NEW YORK (PIX11) – In a week that saw a controversial arrest of a subway performer which was then followed by a protest, a new YouTube video is aiming to divert the spotlight.
“Signal Strength” showcases some of New York City’s most eclectic subway musicians stationed at 9 different subway stops.
What’s extraordinary about it -- the performers are connected simultaneously to a live conductor through the MTA’s recently installed WiFi.
When the all-clear is given, an underground ensemble takes flight.
The ambitious project involved a production team of 40 including a dozen musicians and countless hours of editing.
Spearheaded by filmmakers Chris Shimojima and Anita Anthonj, the goal was pretty simple: to showcase the biggest and brightest stars underground.
“You know we take the subway every day and we see a lot of interesting performers,” Shimojima told PIX11 News, explaining how the concept materialized. “You know, it was just a unique way of mixing technology, music, film and New York City.”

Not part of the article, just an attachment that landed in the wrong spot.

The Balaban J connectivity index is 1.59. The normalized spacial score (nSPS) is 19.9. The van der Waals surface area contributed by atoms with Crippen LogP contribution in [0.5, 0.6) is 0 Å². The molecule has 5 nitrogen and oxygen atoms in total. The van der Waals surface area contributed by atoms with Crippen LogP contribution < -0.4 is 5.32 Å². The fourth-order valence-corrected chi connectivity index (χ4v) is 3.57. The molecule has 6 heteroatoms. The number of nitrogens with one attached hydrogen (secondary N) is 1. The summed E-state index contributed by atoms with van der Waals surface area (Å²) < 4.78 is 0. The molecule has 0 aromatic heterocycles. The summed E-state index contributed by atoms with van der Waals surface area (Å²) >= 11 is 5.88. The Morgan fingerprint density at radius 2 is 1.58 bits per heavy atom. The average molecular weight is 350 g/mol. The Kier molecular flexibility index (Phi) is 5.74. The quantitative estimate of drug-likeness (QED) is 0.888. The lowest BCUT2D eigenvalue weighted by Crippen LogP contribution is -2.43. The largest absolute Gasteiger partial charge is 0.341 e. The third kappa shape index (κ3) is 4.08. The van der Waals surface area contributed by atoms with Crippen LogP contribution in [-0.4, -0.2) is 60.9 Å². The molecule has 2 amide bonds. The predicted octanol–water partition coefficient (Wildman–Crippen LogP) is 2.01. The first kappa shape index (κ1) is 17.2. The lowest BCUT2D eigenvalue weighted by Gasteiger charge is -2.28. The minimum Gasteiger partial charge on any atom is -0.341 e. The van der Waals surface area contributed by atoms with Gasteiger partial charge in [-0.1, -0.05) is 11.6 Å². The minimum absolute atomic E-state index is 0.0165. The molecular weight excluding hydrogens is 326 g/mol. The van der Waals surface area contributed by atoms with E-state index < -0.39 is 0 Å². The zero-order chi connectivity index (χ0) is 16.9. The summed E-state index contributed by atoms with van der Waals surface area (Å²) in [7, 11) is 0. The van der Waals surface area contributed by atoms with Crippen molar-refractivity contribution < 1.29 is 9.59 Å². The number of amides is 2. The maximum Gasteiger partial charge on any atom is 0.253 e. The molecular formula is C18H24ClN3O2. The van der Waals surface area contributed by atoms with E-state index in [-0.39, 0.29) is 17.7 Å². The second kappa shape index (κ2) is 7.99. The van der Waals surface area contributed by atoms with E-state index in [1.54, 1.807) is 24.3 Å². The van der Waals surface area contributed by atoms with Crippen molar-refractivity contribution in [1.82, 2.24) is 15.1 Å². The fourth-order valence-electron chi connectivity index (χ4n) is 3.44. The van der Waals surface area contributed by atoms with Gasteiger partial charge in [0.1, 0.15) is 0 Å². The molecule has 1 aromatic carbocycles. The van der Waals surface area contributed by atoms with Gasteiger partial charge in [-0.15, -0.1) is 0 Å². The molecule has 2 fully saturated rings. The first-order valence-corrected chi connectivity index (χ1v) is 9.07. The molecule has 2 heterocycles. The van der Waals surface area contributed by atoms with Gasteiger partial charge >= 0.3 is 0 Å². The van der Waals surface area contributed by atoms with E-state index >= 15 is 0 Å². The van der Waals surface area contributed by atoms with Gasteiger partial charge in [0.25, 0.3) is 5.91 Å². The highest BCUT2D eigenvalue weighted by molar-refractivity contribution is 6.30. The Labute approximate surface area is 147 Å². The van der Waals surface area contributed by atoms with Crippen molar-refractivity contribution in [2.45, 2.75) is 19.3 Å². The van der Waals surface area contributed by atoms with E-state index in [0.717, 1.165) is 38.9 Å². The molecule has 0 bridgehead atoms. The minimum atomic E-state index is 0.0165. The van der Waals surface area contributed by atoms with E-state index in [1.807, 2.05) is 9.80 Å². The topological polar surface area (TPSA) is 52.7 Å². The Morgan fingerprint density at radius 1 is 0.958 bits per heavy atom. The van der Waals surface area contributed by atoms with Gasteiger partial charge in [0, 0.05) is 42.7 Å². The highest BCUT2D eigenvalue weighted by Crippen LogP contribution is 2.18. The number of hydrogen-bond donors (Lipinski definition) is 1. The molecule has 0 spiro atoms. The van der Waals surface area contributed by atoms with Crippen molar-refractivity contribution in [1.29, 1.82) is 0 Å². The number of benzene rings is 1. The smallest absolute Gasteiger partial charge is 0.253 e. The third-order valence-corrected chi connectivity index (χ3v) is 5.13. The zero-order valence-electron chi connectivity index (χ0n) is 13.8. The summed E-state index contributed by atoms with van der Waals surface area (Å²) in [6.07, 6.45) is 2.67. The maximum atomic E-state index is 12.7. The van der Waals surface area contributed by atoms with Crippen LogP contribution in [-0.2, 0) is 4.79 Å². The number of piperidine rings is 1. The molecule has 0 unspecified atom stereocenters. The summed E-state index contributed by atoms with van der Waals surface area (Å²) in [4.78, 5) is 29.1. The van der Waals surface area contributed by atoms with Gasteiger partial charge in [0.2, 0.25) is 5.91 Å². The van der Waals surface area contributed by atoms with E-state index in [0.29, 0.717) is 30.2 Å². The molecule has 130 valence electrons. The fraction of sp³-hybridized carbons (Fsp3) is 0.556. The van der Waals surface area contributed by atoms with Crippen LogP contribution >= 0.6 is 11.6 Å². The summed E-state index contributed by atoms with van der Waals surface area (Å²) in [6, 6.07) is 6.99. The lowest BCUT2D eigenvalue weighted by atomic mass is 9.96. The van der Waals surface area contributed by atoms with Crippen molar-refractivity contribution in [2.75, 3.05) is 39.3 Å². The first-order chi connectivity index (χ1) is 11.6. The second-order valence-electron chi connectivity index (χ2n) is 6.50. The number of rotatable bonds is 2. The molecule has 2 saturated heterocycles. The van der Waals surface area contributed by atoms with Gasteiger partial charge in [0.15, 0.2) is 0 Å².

Both Shimojima and Anthonj handpicked the artists that appeared in the final product, a process Anthonj says was one of the first steps in production.
“We went underground and we talked to subway musicians and we listened to them and if we liked them we went up to them,” she said. “Everyone in the film we loved and we were very happy with how it ended up looking.”
An integral part of that team was seasoned conductor ljova who has collaborated with artists like Yo-Yo Ma and Jay-Z to name a few.
Composing the piece for the project proved to be a grueling task considering there was never a formal rehearsal and the day of production was the first time the ensemble played together.
“When I was writing it I would watch every performer and find that one magical thing that they do and I tried to put that in the piece face forward,” he said.
During production of “Signal Strength” – which happened in mid-September – no performers were arrested. It wasn’t necessarily a concern for producers but was something they gave thought to considering recent clashes underground between performers and the NYPD.
“What’s great about our project is that it really unites a diverse group of musicians and brings them together to show what kind of great art can be made on the subway,” said Shimojima.
Hopefully the NYPD is watching.